Watch Georgia Tech's Mini Self-Driving Car Shred a Drift Track

Drone technology just got radical. 

YouTube/ Georgia Tech

Computers are getting better at doing all sorts of complicated, delicate tasks without humans. The big craze right now is about self-driving cars, which could revolutionize freight shipping and personal transport. But until now, self-driving technology has been mostly confined to nifty forklifts and helping people walk even less. But no longer, as Georgia Tech just figured out how to make autonomous vehicles totally gnarly.

One of the problems with self-driving cars is they lack the capability to make the sort of fine-tuned, split-second adjustments to rapidly changing stimuli, like their tires sliding at high speeds. Naturally, a bunch of Georgia Tech computer scientists decided the best way to fix this was to program an autonomous car capable of doing powerslides.

“The exciting thing about this technology that we have is the ability for the car to perform what are known as aggressive maneuvers,” said Jim Rehg, a professor at Georgia Tech’s School of Interactive Computing. “So during turns, for example, the car is literally sliding around the turn it’s not maintaining its complete contact with the road surface. Yet in spite of that sliding maneuver, which gives us a lot of speed in the turns, the car is actually stable and safe.”

As literally every teenager who has put rubber tires on a dirt road or empty parking lot (or the neighbor’s front lawn, once, in 2006, I’m so sorry Mrs. Johannsen) can attest, drifting is really exciting, but the researchers say their programming is capable of far more stuff than just sick-ass drifts.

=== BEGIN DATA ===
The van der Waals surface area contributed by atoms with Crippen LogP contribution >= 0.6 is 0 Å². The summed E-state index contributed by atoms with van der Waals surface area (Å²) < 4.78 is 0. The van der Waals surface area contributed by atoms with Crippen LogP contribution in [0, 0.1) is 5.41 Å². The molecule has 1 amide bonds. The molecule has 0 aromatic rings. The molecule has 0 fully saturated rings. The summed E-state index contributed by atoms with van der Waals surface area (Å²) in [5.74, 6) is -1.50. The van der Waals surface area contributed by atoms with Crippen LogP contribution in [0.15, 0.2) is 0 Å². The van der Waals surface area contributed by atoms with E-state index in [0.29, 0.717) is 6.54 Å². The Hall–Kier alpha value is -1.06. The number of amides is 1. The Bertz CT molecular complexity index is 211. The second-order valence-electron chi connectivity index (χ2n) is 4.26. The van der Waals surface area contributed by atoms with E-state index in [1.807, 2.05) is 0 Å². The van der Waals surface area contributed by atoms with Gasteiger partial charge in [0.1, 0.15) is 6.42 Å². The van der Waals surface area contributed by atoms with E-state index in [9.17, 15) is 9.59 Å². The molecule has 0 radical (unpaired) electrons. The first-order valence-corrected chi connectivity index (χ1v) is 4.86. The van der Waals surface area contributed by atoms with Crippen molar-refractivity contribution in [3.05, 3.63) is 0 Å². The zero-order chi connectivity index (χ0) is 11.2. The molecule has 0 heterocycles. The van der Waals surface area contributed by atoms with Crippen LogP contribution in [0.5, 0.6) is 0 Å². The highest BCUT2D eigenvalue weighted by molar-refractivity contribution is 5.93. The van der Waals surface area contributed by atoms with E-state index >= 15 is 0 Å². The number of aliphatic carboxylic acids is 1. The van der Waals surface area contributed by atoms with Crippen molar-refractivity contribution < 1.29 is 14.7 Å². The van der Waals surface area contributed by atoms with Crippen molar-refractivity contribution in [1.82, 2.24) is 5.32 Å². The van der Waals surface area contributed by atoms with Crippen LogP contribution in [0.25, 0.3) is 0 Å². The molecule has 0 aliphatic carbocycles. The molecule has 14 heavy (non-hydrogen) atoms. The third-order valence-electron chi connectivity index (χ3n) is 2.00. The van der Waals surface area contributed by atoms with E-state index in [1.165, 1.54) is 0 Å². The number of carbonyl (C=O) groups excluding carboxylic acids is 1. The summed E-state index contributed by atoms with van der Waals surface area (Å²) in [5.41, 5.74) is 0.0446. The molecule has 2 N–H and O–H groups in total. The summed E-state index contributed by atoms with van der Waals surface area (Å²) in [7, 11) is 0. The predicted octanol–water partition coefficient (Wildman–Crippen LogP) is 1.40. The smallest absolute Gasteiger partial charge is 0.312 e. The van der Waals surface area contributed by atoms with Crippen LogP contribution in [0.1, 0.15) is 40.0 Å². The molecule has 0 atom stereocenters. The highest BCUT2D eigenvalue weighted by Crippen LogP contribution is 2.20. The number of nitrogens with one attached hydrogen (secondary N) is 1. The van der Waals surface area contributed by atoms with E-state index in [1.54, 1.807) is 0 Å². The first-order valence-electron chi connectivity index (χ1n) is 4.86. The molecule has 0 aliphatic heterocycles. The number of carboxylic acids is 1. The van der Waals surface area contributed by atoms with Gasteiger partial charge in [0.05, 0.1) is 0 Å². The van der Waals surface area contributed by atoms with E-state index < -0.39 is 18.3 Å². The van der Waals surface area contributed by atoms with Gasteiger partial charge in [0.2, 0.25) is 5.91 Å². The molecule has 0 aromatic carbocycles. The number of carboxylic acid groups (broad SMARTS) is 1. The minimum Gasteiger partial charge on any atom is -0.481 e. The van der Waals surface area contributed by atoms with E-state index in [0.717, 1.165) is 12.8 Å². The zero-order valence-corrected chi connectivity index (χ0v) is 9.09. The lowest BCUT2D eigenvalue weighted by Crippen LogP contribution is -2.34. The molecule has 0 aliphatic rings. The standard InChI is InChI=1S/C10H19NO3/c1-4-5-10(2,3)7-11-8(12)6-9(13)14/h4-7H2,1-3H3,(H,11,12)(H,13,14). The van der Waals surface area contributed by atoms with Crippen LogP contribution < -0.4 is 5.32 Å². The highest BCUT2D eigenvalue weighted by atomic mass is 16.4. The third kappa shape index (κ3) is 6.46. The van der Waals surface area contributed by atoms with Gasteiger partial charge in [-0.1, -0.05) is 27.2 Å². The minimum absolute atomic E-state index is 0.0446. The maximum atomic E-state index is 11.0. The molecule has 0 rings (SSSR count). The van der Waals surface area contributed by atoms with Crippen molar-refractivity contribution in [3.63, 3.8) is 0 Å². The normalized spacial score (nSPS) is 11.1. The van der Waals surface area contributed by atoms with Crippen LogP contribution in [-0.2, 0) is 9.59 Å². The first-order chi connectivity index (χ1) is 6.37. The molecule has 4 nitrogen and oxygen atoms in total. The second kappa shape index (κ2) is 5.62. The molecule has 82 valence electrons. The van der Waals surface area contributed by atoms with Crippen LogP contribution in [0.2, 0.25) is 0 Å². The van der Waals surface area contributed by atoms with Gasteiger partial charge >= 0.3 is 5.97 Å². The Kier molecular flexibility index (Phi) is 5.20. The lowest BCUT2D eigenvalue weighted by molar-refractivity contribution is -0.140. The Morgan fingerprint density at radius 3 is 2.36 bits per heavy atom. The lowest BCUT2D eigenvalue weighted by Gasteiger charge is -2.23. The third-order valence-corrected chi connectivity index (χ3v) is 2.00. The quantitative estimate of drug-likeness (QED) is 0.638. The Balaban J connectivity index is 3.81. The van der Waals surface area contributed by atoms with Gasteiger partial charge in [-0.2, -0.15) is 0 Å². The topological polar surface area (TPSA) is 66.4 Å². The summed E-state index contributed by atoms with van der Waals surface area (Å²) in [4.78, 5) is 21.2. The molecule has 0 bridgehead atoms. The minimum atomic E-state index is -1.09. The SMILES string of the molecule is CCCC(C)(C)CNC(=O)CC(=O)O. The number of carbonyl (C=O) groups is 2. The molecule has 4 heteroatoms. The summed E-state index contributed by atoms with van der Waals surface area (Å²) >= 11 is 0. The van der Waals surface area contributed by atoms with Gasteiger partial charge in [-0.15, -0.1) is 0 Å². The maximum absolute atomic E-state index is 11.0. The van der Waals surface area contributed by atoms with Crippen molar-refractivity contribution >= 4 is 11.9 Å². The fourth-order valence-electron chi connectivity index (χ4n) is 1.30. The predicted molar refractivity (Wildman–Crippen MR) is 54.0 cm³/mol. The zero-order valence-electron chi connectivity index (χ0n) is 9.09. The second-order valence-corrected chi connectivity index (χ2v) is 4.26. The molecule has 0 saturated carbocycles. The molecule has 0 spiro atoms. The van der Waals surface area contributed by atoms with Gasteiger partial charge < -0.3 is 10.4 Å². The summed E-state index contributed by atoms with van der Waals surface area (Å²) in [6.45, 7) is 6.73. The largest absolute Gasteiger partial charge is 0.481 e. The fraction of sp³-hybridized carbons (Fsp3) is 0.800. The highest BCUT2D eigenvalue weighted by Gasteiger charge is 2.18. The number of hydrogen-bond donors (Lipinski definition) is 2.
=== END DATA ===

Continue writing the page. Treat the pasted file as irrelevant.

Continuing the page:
“The algorithms that we have developed are able to project into the future what the vehicle is going to do in the next three or four or five seconds and generate approximately two or three thousand possibilities of what is going to happen,” said Panagiotis Tsiotras, a professor at Georgia Tech’s school of aerospace engineering.

The ability to project future possibilities and analyze them could be used in almost every field of autonomous technology, but after this video, we sure hope it leads to even bigger and better drift-drones. Sure, they might be less valuable than a replacement for the Humvee or other military A.I.s, but they’ll sure as hell be savage on the mean streets.

Watch the video below.